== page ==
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you"ve got me onto it too. count me inI'll listen to the ones that I have with new ears now. For example, I just realised that Wes Montgomery's Smokin at the half note features the full Miles Davis rhythm section - Chambers, Kelly and Cobb. Interesting to hear what Wes does in place of Miles!
Thanks for the great interview @Fiftyfifty .A Study in Brown is on repeat in Spotify and I like his slightly thickish tonality of the horn . Did someone say that bop was more technique than melody? Well ........ This is as melodic as it can be.A great loss indeed.I just love this Clifford Brown interview by Willis Conover! Just listen to this guy's humility, modesty and his respect of other trumpeters like Gillespie, Miles and Fats Navarro. Just shows that he was more than just a great jazz musician:
I never knew bass guitar could be played this way till I heard Jaco. Inspired me to learn bass when everyone want to play lead!Hi,
This one's long overdue:
He introduced himself saying “I'm John Francis Pastorius III. I'm the greatest bass player in the world”
Ever heard a bass guitar sound like that??? He has been called "the most important and ground-breaking electric bassist in history"
A few facts on Jaco:
Pastorius developed a self-destructive habit of provoking bar fights and allowing himself to be beaten up. After sneaking onstage at a Carlos Santana concert on September 11, 1987 and being ejected from the premises, he made his way to the Midnight Bottle Club in Wilton Manors, Florida. After reportedly kicking in a glass door, having been refused entrance to the club, he was in a violent confrontation with Luc Havan, the club's bouncer who had a black belt in karate. Left comatose on the street for several hours, Pastorius was hospitalized for multiple facial fractures, injuries to his right eye and left arm. There were encouraging signs that he would come out of the coma and recover, but they soon faded. His family withdrew life support after 10 days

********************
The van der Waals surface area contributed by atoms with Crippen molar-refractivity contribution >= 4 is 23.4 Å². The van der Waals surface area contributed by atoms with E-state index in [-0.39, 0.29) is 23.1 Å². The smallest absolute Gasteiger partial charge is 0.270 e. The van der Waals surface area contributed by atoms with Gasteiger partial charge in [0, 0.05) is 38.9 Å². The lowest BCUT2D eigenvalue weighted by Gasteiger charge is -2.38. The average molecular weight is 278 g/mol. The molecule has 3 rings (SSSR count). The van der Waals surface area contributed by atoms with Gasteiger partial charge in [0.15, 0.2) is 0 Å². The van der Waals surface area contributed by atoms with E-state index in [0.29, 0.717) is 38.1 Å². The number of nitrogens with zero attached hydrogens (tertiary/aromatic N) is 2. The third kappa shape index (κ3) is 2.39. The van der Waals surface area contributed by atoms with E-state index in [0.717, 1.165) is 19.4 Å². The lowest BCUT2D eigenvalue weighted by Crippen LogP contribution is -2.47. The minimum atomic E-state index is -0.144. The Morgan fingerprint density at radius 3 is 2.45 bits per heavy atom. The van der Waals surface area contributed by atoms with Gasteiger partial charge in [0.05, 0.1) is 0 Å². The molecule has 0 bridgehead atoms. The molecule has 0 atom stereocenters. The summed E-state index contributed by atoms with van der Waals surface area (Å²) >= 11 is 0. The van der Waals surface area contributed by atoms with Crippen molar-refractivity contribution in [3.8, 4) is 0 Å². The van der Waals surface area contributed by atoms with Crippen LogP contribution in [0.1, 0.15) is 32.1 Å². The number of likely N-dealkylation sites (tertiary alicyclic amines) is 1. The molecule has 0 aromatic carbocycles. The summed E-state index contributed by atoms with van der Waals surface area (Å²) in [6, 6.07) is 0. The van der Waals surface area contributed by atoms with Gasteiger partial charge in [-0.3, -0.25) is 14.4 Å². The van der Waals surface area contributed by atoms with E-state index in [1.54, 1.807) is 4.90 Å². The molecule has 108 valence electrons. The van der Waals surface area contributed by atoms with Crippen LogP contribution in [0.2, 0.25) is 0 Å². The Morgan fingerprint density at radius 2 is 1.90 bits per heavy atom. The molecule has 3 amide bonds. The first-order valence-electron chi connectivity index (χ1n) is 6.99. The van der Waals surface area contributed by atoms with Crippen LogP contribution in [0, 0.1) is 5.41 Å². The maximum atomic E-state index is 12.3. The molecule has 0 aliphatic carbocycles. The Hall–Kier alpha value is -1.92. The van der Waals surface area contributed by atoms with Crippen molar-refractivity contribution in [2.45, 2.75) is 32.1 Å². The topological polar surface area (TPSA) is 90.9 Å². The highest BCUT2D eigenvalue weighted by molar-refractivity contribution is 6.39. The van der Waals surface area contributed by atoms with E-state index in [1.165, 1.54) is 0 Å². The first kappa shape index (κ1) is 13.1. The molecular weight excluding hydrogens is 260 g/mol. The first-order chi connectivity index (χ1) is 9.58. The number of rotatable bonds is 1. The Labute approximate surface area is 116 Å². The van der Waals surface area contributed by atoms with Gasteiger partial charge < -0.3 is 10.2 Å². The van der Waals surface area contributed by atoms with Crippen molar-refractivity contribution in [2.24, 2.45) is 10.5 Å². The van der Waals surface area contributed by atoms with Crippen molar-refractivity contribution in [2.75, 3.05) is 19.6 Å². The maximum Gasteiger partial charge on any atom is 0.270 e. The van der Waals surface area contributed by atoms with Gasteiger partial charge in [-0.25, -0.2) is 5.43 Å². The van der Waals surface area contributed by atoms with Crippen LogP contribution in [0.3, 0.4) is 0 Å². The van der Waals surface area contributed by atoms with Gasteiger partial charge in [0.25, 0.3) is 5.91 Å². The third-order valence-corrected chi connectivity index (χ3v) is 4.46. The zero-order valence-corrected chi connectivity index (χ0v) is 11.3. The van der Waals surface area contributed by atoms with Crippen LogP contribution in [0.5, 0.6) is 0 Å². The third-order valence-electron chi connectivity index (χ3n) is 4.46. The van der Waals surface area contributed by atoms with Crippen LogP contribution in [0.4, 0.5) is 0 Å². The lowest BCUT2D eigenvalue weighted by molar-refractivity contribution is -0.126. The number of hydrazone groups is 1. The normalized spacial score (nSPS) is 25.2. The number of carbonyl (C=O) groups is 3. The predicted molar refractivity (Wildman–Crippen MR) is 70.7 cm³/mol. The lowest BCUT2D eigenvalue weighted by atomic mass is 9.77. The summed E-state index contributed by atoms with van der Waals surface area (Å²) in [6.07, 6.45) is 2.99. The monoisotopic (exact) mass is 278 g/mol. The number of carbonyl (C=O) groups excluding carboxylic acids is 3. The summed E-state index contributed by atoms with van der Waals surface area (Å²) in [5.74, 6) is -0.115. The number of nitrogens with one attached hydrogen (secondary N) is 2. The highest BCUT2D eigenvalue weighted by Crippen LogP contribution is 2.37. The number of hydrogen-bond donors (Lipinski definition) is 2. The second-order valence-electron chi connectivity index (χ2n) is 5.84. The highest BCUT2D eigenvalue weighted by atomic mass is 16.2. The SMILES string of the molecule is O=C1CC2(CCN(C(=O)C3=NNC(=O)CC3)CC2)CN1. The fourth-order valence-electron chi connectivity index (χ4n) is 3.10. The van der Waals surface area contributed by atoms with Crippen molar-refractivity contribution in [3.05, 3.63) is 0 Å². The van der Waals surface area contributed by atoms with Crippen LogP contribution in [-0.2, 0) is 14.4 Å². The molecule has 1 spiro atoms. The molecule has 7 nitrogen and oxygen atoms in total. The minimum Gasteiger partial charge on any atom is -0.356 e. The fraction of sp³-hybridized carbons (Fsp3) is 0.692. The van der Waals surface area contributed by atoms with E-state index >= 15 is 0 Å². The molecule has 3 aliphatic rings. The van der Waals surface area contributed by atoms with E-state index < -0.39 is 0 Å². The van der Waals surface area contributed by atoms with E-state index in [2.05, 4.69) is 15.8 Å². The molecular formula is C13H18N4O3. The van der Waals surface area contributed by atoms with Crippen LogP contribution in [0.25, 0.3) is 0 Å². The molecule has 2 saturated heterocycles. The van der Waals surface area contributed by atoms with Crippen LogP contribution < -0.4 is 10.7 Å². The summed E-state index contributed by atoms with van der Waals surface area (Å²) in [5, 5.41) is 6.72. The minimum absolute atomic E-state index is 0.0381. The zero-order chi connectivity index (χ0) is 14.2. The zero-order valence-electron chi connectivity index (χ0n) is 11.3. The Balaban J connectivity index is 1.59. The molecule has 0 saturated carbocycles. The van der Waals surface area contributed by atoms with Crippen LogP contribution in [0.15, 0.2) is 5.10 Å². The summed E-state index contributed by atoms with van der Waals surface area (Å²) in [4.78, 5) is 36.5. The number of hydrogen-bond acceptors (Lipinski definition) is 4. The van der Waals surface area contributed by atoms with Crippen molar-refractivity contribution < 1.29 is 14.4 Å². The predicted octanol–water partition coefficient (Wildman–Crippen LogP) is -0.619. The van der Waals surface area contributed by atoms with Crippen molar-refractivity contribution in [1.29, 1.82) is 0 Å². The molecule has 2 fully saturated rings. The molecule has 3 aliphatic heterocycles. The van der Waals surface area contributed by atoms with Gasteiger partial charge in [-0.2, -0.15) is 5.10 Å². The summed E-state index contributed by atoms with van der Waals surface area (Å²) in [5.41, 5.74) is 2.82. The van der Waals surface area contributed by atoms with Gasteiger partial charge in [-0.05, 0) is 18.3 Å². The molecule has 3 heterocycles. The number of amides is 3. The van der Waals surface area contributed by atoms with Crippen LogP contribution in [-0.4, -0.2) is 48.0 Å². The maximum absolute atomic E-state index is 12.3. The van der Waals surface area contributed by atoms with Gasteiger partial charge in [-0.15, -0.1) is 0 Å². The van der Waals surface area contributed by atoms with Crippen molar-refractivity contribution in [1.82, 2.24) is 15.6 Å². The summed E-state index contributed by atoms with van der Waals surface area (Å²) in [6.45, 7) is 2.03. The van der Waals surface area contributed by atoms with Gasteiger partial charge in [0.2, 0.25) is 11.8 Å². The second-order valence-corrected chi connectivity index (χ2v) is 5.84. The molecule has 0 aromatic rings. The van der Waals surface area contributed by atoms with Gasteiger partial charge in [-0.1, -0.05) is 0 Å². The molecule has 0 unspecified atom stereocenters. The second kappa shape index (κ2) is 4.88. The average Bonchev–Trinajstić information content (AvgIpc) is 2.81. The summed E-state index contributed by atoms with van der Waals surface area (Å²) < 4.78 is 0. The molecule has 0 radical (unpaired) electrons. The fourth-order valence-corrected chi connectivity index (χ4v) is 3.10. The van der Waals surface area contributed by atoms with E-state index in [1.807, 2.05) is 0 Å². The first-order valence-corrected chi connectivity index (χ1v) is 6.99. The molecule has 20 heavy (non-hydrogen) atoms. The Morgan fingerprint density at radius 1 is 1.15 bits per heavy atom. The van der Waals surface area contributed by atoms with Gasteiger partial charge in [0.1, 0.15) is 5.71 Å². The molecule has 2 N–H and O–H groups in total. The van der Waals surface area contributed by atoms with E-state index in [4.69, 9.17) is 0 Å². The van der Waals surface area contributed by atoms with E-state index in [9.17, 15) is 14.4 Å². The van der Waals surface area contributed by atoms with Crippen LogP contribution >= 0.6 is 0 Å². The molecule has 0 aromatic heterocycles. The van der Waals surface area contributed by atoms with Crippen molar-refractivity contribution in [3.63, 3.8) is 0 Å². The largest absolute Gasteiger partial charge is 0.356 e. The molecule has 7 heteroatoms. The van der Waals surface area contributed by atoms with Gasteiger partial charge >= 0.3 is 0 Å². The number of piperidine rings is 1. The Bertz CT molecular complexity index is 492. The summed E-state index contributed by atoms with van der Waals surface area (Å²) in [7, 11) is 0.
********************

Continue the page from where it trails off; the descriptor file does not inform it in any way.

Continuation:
- Innovative bassist who incorporated lyrical solos, artificial harmonic techniques and Afro-Cuban bass lines in his performance
- Unique, hard hitting sound – a result of his playing style, fretless bass, equipment and special effects
- Played a Fender Jazz Bass guitar with no frets and with a powerful stage presence. For him, the bass guitar was never part of the (rhythm section
- Spread powder on the stage so he could dance like James Brown
- Was the star of several Weather Report albums, including Black Market and Heavy Weather. Recorded the hit Birdland
- Also recorded solo albums and left WR in 1982. Toured with a 21 piece band ‘Word of Mouth’
- He was diagnosed with bipolar disorder in late 1982. He had shown signs of bipolar disorder before his diagnosis, but these signs were dismissed as eccentricities, character flaws, and by Pastorius himself as a normal part of his freewheeling personality.
- As alcohol and drug problems dominated his life, he had trouble finding work, finding people who would tolerate his shenanigans, and he wound up homeless.
- Killed in 1987 in a fight with a club bouncer
Almost twenty years after his death, Fender released the Jaco Pastorius Jazz Bass, a fretless instrument in its Artist Series.
Would like to hear more from Jaco and Weather Report fans.